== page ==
Oncotarget

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MiR-143 acts as a tumor suppressor by targeting N-RAS and enhances temozolomide-induced apoptosis in glioma

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Oncotarget. 2014; 5:5416-5427. https://doi.org/10.18632/oncotarget.2116

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Lin Wang, Zhu-mei Shi, Cheng-fei Jiang, Xue Liu, Qiu-dan Chen, Xu Qian, Dong-mei Li, Xin Ge, Xie-feng Wang, Ling-Zhi Liu, Yong-ping You, Ning Liu and Bing-Hua Jiang _

Abstract

Lin Wang1,*, Zhu-mei Shi1,2,*, Cheng-fei Jiang1,*, Xue Liu1, Qiu-dan Chen1, Xu Qian1, Dong-mei Li1, Xin Ge1, Xie-feng Wang2, Ling-Zhi Liu3, Yong-ping You2, Ning Liu2 and Bing-Hua Jiang1,3

1 State Key Lab of Reproductive Medicine, Department of Pathology, Nanjing Medical University, Nanjing, China

2 Department of Neurosurgery, The First Affiliated Hospital of Nanjing Medical University, Nanjing, China

3 Department of Pathology, Anatomy and Cell Biology, Thomas Jefferson University, Philadelphia, USA

* These authors contributed equally to this work

Correspondence:

Bing-Hua Jiang, email:

Ning Liu, email:

Keywords: miR-143, N-RAS, tumor growth, Glioma

Received: April 18, 2014 Accepted: June 17, 2014 Published: June 18, 2014

Abstract

Therapeutic applications of microRNAs (miRNAs) in RAS-driven glioma were valuable, but their specific roles and functions have yet to be fully elucidated. Here, we firstly report that miR-143 directly targets the neuroblastoma RAS viral oncogene homolog (N-RAS) and functions as a tumor-suppressor in glioma. Overexpression of miR-143 decreased the expression of N-RAS, inhibited PI3K/AKT, MAPK/ERK signaling, and attenuated the accumulation of p65 in nucleus of glioma cells. In human clinical specimens, miR-143 was downregulated where an adverse with N-RAS expression was observed. Furthermore, overexpression of miR-143 decreased glioma cell migration, invasion, tube formation and slowed tumor growth and angiogenesis in a manner associated with N-RAS downregulation in vitro and in vivo. Finally, miR-143 also sensitizes glioma cells to temozolomide (TMZ),the first-line drug for glioma treatment. Taken together, for the first time, our results demonstrate that miR-143 plays a significant role in inactivating the RAS signaling pathway through the inhibition of N-RAS, which may provide a novel therapeutic strategy for treatment of glioma and other RAS-driven cancers.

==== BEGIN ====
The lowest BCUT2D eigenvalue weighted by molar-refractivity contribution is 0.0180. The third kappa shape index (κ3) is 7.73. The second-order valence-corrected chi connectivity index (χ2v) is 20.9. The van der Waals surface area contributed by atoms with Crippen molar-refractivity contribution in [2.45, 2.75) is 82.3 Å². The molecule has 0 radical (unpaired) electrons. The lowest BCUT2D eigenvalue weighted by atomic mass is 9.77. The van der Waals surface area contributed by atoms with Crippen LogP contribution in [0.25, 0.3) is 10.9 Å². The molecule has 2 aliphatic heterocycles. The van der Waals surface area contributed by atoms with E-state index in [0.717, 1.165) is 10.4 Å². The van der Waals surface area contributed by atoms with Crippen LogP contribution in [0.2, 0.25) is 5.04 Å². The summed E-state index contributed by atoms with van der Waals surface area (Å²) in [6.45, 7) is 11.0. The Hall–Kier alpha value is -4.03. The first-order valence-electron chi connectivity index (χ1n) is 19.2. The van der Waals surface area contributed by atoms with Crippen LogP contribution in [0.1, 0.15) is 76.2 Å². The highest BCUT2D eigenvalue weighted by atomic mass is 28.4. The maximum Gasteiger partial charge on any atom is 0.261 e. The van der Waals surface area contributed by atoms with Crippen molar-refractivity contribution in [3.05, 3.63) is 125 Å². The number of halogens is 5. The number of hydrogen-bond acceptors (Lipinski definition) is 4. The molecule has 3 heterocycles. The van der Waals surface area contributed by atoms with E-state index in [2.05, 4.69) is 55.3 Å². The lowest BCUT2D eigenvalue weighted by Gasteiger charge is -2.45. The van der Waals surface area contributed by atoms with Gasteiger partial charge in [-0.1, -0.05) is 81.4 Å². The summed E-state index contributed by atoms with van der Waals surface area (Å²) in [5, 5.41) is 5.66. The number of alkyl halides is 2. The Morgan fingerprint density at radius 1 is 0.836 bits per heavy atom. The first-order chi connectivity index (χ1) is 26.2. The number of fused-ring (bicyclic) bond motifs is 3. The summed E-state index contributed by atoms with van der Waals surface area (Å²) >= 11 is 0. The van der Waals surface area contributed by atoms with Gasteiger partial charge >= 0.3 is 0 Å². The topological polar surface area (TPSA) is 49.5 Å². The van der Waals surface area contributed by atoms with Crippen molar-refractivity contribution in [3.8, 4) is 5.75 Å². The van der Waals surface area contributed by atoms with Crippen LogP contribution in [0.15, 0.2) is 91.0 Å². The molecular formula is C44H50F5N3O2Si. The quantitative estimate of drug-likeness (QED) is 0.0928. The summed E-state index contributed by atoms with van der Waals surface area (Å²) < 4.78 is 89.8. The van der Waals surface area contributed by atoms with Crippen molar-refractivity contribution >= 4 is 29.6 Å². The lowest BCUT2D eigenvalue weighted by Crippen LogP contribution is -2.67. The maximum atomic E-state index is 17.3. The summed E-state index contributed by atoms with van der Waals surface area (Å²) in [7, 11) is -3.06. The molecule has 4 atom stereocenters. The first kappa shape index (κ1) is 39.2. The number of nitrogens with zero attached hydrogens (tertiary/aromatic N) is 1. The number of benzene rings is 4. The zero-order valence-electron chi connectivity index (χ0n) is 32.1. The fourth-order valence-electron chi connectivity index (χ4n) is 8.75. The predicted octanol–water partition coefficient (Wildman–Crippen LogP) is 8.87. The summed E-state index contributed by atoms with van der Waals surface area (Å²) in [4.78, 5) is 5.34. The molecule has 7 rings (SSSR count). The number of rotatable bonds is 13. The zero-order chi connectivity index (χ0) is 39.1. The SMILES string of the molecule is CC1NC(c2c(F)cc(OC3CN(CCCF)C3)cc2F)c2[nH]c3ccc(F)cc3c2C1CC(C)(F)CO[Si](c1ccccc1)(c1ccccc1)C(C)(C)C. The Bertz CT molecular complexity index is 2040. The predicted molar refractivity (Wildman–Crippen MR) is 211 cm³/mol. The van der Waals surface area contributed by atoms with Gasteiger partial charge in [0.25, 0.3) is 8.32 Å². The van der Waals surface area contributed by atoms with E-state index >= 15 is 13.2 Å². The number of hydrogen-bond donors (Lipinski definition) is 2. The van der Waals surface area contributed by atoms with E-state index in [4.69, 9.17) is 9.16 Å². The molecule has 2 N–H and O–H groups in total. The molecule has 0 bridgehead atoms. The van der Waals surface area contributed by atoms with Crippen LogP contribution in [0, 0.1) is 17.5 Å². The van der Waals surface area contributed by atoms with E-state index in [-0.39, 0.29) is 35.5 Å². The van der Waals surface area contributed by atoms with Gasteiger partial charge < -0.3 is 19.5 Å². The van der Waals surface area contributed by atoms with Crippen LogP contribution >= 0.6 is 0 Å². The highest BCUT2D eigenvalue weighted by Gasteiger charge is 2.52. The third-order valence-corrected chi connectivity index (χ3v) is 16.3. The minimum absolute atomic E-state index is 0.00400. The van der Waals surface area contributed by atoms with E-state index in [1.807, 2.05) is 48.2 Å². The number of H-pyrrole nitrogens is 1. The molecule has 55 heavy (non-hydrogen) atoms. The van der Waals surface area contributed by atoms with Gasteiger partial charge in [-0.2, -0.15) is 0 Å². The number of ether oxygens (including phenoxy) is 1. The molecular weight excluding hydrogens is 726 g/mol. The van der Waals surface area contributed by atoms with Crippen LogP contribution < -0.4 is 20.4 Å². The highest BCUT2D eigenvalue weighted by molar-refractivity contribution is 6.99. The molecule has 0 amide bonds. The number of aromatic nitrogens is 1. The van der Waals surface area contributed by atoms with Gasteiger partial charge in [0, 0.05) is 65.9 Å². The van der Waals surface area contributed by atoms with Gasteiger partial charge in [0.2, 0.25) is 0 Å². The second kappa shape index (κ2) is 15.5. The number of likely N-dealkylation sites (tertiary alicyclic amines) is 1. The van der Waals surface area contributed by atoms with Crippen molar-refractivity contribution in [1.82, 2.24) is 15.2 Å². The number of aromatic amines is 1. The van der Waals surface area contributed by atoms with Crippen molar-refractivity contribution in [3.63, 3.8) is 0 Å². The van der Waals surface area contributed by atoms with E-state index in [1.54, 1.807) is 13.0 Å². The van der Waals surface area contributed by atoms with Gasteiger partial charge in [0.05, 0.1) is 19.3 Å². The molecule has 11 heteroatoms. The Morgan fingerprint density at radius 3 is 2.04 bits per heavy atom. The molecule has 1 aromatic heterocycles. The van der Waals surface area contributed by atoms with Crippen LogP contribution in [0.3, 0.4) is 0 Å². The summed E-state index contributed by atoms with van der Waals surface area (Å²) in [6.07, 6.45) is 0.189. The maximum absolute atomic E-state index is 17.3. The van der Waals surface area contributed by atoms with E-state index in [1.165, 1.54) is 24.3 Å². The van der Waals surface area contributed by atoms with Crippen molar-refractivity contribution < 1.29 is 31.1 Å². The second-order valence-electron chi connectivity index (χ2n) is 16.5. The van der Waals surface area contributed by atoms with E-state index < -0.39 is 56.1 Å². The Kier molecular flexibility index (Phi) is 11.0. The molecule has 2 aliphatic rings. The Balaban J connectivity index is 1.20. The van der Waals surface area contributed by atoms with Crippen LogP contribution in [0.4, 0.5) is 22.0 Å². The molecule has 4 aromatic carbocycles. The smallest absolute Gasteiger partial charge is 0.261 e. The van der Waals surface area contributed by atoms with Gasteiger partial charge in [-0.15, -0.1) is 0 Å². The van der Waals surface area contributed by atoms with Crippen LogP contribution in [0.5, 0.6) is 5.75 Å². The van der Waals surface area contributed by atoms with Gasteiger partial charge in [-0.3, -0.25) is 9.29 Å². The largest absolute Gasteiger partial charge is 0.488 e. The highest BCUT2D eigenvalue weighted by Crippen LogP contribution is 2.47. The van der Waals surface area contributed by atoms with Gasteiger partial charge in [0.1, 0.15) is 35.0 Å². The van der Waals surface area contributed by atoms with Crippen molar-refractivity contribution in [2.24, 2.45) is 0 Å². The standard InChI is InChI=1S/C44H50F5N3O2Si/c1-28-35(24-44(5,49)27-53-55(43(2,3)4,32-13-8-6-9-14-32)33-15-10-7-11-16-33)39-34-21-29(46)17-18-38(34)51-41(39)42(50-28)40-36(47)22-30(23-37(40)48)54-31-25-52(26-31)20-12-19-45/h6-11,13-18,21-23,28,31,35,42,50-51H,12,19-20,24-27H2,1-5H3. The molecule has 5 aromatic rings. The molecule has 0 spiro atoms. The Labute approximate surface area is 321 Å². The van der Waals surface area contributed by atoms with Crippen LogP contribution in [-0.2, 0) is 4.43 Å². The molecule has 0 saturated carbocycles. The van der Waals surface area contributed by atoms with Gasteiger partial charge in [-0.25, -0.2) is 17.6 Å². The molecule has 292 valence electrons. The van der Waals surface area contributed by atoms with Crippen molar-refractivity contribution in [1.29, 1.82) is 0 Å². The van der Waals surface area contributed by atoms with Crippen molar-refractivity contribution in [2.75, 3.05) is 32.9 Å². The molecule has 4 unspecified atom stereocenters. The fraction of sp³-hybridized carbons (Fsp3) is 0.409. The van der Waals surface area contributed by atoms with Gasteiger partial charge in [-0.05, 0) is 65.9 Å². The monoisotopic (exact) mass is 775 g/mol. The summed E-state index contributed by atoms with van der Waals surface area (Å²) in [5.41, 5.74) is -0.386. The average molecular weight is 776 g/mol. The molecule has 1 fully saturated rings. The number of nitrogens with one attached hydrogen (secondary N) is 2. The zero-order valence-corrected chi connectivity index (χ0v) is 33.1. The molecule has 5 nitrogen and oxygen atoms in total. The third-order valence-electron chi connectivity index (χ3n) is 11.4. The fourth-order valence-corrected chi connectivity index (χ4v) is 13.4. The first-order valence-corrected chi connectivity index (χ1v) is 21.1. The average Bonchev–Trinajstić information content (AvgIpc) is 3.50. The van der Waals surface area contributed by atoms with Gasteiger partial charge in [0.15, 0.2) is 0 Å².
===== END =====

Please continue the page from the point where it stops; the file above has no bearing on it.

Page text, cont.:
INTRODUCTION

Glioma, the most common and aggressive form of primary brain tumor, presents a dismal prognosis. The poor prognosis and high lethality of the disease is largely due to the highly invasive/migratory nature of glioma cells, which are capable of diffusely infiltrating and widely migrating in the surrounding brain tissue [1-7]. Despite treating with combinations of surgery, radiotherapy and chemotherapy, glioblastomamultiforme (GBM), the most malignant and most common glioma, is associated with an average life expectancy as short as only 15 months [8]. Temozolomide (TMZ), a DNA alkylating antineoplastic drug, has been used universally in glioma treatment by inhibiting the proliferation of glioma cells and inducing apoptosis [9]. However, the patients′response rate to TMZ-based chemotherapy still remains modest, mainly due to the development of drug resistance. Thus, it is essential to developing novel and effective therapeutic strategies for glioma.

MicroRNAs are small noncoding regulatory RNA molecules, with profound impact on a wide array of biological processes [10, 11]. MicroRNAs have been recently implicated in the regulation of tumorigenesis, differentiation, proliferation, and survival through the inhibition of major cellular pathways [12, 13]. Among them, miR-143 has been demonstrated to function as a tumor suppressor, and loss of miR-143 expression has been reported in many cancer types, restoration of miR-143 expression has been shown to abrogate tumorigenesis [14]. To date, some genes have been identified as miR-143 target genes, including K-RAS, ELK1, MYO6, Bcl-2 , ERK5 and IGF-IR ,that are involved in pathogenesis of cancers [15-21]. However, the molecular mechanism of miR-143 repression in glioma has not been determined.